Original languageEnglish (US)
Pages (from-to)126-133
Number of pages8
JournalAmerican Journal of Ophthalmology
Volume194
DOIs
StatePublished - Oct 1 2018

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Chloral Hydrate
Intraocular Pressure
Pediatrics
Population
Outpatients
Respiratory Rate
Tertiary Care Centers
Health Status
Reading
Linear Models
Heart Rate
Demography
Oxygen

ASJC Scopus subject areas

  • Ophthalmology

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Effect of Chloral Hydrate Sedation on Intraocular Pressure in a Pediatric Population. / Varadaraj, Varshini; Munoz, Beatriz; Karaoui, Mohammed; Collins, Megan; Aljasim, Leyla Ali; Al Naji, Essam; Hamweyah, Karam; Al Shamrani, Mohammed; Craven, Earl Randy; Friedman, David S.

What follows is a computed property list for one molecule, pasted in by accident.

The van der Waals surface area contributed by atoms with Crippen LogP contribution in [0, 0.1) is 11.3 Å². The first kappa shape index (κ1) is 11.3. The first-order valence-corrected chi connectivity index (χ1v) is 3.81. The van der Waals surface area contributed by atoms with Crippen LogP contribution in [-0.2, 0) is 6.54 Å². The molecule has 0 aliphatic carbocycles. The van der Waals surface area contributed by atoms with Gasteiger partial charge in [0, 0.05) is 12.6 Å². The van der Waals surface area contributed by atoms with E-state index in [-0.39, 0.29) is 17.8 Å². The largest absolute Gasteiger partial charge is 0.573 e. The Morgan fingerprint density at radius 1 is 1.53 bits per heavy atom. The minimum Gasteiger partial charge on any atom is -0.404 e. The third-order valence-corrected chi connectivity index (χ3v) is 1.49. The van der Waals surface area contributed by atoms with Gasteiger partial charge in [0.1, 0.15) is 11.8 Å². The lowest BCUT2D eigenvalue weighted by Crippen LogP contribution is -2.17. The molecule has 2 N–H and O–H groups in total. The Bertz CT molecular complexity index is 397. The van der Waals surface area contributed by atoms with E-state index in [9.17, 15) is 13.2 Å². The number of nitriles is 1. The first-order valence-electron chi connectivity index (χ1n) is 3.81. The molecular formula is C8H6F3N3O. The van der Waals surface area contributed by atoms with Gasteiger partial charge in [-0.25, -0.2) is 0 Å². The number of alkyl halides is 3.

In: American Journal of Ophthalmology, Vol. 194, 01.10.2018, p. 126-133.

Research output: Contribution to journalArticle

Varadaraj, Varshini ; Munoz, Beatriz ; Karaoui, Mohammed ; Collins, Megan ; Aljasim, Leyla Ali ; Al Naji, Essam ; Hamweyah, Karam ; Al Shamrani, Mohammed ; Craven, Earl Randy ; Friedman, David S. / Effect of Chloral Hydrate Sedation on Intraocular Pressure in a Pediatric Population. In: American Journal of Ophthalmology. 2018 ; Vol. 194. pp. 126-133.